Modiin Kid Told to Keep Tefillin Out of Public School

Link to the Ynet article

The depth of ignorance in the Jewish State is sometimes astounding. Regarding this issue, there was actually a debate in an email forum in Modiin, with some people defending the school. I'm sorry to sound so insensitive to those ostensibly well-meaning parents who fear that their children will become prey to religious coercion because a couple of classmates think its cool to wear religious symbols for a few minutes every day, but I really have no patience for this.
Are these parents that insecure? After all, it's a free world out there, and all kinds of people will be out there hawking all kinds of things in life - drugs, sex, and, yes, religion. If they're afraid that their impressionable little teenager will go over to the Dark Side because a buddy likes strapping on leather boxes, I'd hate to consider how neurotic they become when the kids goes out on weekends. Seriously, can we get a grip? Do we really think that kids being kids - and different kids are into different things - is "proselytizing" or "coercion"?
One parent compared this kid bringing his tefillin to religious or traditional kids insisting that class birthday parties not be held on Shabbat. It's a poor comparison. Here, the bephylacteried youth is not expecting or demanding that anyone else live up to his standard. Rather, the school shutting this kid down would be more akin to a parent who made a birthday party on Shabbat and then complained that when a Shabbat observant kid failed to turn up, that he "ruined" the birthday party.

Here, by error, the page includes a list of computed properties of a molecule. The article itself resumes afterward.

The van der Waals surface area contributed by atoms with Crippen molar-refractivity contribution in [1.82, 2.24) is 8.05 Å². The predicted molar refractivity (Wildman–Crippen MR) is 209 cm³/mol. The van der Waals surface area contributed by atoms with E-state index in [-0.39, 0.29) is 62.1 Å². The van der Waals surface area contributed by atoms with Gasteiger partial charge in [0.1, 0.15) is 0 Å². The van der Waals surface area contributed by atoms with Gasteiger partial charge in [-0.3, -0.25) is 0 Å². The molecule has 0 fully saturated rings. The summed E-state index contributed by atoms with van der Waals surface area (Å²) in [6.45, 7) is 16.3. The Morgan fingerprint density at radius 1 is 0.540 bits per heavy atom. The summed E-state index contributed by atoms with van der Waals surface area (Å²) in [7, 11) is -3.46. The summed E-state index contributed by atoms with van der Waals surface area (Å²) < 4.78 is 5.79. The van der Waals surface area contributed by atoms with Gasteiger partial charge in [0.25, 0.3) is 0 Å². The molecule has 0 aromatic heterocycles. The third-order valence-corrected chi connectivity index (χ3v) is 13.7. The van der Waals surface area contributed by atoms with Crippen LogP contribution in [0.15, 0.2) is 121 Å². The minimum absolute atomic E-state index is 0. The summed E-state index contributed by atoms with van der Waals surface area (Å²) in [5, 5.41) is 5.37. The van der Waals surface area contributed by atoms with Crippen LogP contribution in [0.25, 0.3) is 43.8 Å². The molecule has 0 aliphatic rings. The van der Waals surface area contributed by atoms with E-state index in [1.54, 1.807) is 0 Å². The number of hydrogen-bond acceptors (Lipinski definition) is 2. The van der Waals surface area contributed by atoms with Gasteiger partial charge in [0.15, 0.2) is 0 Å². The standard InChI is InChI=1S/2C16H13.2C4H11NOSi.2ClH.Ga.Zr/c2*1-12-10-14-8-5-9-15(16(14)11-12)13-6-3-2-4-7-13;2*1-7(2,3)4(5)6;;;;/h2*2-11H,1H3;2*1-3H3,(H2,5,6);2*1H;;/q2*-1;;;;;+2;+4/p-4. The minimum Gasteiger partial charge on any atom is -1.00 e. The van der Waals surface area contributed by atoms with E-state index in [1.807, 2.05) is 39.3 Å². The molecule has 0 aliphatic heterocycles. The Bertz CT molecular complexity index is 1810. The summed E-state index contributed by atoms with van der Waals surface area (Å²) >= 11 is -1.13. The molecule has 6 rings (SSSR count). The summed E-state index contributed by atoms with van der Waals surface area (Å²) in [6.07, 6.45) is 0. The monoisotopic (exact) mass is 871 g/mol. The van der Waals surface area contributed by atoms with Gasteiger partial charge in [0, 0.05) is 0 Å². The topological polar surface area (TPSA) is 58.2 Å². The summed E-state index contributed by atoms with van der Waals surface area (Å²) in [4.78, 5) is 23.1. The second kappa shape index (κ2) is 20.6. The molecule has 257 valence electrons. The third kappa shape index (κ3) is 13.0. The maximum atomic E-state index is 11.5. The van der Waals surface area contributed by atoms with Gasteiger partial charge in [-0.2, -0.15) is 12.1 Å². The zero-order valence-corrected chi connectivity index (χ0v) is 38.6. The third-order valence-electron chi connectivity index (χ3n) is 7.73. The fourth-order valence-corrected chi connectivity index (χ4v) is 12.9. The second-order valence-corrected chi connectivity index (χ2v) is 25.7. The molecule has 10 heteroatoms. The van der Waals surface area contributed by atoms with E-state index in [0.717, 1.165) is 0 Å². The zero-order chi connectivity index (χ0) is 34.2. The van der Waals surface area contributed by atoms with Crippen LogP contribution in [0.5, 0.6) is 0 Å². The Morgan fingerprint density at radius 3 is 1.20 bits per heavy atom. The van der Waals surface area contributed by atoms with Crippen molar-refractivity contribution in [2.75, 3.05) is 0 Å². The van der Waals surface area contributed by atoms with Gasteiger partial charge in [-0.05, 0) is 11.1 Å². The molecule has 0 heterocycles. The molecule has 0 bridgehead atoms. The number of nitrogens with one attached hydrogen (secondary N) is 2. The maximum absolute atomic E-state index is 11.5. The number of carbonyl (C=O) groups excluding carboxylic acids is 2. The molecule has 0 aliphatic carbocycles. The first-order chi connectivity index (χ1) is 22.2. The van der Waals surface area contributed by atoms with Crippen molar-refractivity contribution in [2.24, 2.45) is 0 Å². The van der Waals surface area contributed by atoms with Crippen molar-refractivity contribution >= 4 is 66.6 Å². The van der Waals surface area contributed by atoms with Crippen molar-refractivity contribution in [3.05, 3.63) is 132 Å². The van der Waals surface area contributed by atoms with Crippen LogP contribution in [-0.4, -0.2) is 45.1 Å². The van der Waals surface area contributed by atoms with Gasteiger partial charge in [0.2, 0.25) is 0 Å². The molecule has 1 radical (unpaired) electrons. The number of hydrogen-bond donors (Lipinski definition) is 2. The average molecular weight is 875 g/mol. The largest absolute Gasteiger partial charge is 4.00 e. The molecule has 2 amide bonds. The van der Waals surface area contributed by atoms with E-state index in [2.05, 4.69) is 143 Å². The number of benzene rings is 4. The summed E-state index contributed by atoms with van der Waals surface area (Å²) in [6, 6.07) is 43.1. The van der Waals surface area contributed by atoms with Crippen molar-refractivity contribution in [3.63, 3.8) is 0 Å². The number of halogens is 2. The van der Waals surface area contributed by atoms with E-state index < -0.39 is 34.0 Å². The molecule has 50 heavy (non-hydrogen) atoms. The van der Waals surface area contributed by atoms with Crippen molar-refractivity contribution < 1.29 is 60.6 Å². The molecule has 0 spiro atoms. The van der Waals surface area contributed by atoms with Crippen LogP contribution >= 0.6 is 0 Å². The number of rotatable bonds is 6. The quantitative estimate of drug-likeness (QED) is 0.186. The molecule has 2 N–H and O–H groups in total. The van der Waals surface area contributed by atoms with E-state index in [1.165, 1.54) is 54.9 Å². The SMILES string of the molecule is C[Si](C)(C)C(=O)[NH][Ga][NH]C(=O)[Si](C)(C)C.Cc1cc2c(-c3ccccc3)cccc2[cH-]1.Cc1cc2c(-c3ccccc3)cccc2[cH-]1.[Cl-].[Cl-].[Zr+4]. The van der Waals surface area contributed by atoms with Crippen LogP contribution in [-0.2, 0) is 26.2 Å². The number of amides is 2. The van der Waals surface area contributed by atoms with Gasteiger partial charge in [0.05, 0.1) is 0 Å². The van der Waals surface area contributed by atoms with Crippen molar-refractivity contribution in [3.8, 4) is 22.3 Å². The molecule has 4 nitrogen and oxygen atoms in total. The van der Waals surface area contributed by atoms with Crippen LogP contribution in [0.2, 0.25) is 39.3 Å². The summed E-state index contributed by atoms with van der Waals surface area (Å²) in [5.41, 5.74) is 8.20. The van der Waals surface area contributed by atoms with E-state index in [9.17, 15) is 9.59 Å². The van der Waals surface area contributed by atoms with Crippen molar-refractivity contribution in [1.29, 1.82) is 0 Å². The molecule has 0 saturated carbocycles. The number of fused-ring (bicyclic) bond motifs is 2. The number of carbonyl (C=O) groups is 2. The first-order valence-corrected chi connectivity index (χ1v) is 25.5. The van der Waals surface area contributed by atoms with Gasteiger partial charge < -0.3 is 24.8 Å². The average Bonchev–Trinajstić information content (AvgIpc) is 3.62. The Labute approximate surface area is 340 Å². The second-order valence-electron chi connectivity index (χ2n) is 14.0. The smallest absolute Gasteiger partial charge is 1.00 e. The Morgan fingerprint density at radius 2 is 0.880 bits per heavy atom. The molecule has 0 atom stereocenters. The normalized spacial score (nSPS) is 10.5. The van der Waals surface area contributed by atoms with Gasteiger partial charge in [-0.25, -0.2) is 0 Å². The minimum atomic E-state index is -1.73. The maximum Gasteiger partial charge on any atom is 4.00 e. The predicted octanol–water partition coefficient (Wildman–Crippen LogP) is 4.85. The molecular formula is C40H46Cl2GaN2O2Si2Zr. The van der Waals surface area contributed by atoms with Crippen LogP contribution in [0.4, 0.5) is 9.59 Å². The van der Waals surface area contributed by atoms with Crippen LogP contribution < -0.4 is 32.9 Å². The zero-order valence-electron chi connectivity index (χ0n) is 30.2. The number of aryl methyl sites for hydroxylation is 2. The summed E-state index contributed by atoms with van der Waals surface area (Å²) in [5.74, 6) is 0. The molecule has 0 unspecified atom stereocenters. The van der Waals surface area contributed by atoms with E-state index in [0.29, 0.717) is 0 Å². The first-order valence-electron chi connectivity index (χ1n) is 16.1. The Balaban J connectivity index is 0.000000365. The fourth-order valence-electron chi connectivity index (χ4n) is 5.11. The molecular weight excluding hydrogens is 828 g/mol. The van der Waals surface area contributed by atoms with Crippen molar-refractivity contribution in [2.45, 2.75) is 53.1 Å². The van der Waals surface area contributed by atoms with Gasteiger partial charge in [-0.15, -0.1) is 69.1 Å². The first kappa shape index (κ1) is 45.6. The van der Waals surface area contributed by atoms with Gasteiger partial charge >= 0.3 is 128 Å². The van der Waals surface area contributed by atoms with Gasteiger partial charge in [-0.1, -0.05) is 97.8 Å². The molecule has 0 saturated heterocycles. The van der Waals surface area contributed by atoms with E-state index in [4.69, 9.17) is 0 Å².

I also find it laughable that a school can ban a kid from offering to share his tefillin with a classmate in the name of being against coercion. I'm usually pretty good about seeing both sides of an issue, but this is cut-and-dried. A kid can bring his tefillin to school and offer to share it with his friends. He can do the same with his sunflower seeds, his stamp collection, of whatever else is legal to possess.
By my libertarian sensibilities, a kid should also be allowed to sport a crucifix or be entitled to bust out the prayer rug 5 times a day if he or she so desires, but I don't want to go there for fear of shattering to many people's narrow conceptions of what people from which sectors ought to believe.
Now, if the kid were wearing a Yankee cap, it would be a whole different ball of wax...
May this year be one of clearheadedness and sanity in the City of the Future.

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